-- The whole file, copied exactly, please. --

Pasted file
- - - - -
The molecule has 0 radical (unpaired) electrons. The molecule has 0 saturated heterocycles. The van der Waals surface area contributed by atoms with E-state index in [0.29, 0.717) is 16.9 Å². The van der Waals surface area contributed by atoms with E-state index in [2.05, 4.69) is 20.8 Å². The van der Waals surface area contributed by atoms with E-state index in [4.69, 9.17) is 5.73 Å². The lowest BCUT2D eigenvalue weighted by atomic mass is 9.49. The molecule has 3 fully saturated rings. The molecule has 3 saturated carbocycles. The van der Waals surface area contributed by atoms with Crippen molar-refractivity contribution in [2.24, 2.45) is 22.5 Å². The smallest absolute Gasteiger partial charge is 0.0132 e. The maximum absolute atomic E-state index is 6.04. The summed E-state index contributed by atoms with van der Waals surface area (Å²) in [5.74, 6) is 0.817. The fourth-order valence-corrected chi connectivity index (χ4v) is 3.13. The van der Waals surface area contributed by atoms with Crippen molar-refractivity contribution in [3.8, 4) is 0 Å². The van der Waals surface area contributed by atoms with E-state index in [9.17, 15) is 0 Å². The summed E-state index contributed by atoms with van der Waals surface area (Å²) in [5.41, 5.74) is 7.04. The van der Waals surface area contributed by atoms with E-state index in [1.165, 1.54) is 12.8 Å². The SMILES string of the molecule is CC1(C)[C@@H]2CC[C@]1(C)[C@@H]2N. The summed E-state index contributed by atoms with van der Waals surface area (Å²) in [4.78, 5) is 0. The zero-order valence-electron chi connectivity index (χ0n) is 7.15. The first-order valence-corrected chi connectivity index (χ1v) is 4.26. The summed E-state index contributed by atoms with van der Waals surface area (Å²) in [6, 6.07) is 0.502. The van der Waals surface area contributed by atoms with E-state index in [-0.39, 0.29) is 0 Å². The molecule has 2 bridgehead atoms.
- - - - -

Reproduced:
The molecule has 0 radical (unpaired) electrons. The molecule has 0 saturated heterocycles. The van der Waals surface area contributed by atoms with E-state index in [0.29, 0.717) is 16.9 Å². The van der Waals surface area contributed by atoms with E-state index in [2.05, 4.69) is 20.8 Å². The van der Waals surface area contributed by atoms with E-state index in [4.69, 9.17) is 5.73 Å². The lowest BCUT2D eigenvalue weighted by atomic mass is 9.49. The molecule has 3 fully saturated rings. The molecule has 3 saturated carbocycles. The van der Waals surface area contributed by atoms with Crippen molar-refractivity contribution in [2.24, 2.45) is 22.5 Å². The smallest absolute Gasteiger partial charge is 0.0132 e. The maximum absolute atomic E-state index is 6.04. The summed E-state index contributed by atoms with van der Waals surface area (Å²) in [5.74, 6) is 0.817. The fourth-order valence-corrected chi connectivity index (χ4v) is 3.13. The van der Waals surface area contributed by atoms with Crippen molar-refractivity contribution in [3.8, 4) is 0 Å². The van der Waals surface area contributed by atoms with E-state index in [9.17, 15) is 0 Å². The summed E-state index contributed by atoms with van der Waals surface area (Å²) in [5.41, 5.74) is 7.04. The van der Waals surface area contributed by atoms with E-state index in [1.165, 1.54) is 12.8 Å². The SMILES string of the molecule is CC1(C)[C@@H]2CC[C@]1(C)[C@@H]2N. The summed E-state index contributed by atoms with van der Waals surface area (Å²) in [4.78, 5) is 0. The zero-order valence-electron chi connectivity index (χ0n) is 7.15. The first-order valence-corrected chi connectivity index (χ1v) is 4.26. The summed E-state index contributed by atoms with van der Waals surface area (Å²) in [6, 6.07) is 0.502. The van der Waals surface area contributed by atoms with E-state index in [-0.39, 0.29) is 0 Å². The molecule has 2 bridgehead atoms.